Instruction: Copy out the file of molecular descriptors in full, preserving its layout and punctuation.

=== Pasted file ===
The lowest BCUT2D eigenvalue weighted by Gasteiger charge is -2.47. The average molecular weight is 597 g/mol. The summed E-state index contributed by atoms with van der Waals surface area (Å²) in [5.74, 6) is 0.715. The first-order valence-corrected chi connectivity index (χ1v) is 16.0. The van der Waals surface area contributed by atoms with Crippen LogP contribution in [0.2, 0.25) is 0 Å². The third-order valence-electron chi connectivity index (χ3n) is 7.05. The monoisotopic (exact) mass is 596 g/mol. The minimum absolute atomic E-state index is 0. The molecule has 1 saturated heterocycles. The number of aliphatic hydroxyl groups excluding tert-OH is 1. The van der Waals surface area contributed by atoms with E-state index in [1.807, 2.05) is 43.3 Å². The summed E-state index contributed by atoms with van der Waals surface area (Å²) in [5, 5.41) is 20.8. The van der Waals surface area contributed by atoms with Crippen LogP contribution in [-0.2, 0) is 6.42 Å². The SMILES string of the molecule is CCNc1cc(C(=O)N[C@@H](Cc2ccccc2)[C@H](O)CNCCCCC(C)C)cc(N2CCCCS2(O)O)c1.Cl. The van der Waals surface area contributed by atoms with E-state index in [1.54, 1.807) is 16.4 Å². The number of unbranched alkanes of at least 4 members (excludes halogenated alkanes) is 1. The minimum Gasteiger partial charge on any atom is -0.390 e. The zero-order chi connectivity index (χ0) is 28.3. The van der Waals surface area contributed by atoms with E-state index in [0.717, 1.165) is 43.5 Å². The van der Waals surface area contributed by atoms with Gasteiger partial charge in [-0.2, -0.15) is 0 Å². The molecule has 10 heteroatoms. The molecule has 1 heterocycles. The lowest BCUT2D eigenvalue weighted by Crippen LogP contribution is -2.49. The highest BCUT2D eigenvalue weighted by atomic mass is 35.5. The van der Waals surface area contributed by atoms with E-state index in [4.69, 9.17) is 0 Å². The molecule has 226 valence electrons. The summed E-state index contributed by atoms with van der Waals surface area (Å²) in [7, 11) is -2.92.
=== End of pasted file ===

The lowest BCUT2D eigenvalue weighted by Gasteiger charge is -2.47. The average molecular weight is 597 g/mol. The summed E-state index contributed by atoms with van der Waals surface area (Å²) in [5.74, 6) is 0.715. The first-order valence-corrected chi connectivity index (χ1v) is 16.0. The van der Waals surface area contributed by atoms with Crippen LogP contribution in [0.2, 0.25) is 0 Å². The third-order valence-electron chi connectivity index (χ3n) is 7.05. The monoisotopic (exact) mass is 596 g/mol. The minimum absolute atomic E-state index is 0. The molecule has 1 saturated heterocycles. The number of aliphatic hydroxyl groups excluding tert-OH is 1. The van der Waals surface area contributed by atoms with E-state index in [1.807, 2.05) is 43.3 Å². The summed E-state index contributed by atoms with van der Waals surface area (Å²) in [5, 5.41) is 20.8. The van der Waals surface area contributed by atoms with Crippen LogP contribution in [-0.2, 0) is 6.42 Å². The SMILES string of the molecule is CCNc1cc(C(=O)N[C@@H](Cc2ccccc2)[C@H](O)CNCCCCC(C)C)cc(N2CCCCS2(O)O)c1.Cl. The van der Waals surface area contributed by atoms with E-state index in [1.54, 1.807) is 16.4 Å². The number of unbranched alkanes of at least 4 members (excludes halogenated alkanes) is 1. The minimum Gasteiger partial charge on any atom is -0.390 e. The zero-order chi connectivity index (χ0) is 28.3. The van der Waals surface area contributed by atoms with E-state index in [0.717, 1.165) is 43.5 Å². The van der Waals surface area contributed by atoms with Gasteiger partial charge in [-0.2, -0.15) is 0 Å². The molecule has 10 heteroatoms. The molecule has 1 heterocycles. The lowest BCUT2D eigenvalue weighted by Crippen LogP contribution is -2.49. The highest BCUT2D eigenvalue weighted by atomic mass is 35.5. The van der Waals surface area contributed by atoms with E-state index in [4.69, 9.17) is 0 Å². The molecule has 226 valence electrons. The summed E-state index contributed by atoms with van der Waals surface area (Å²) in [7, 11) is -2.92.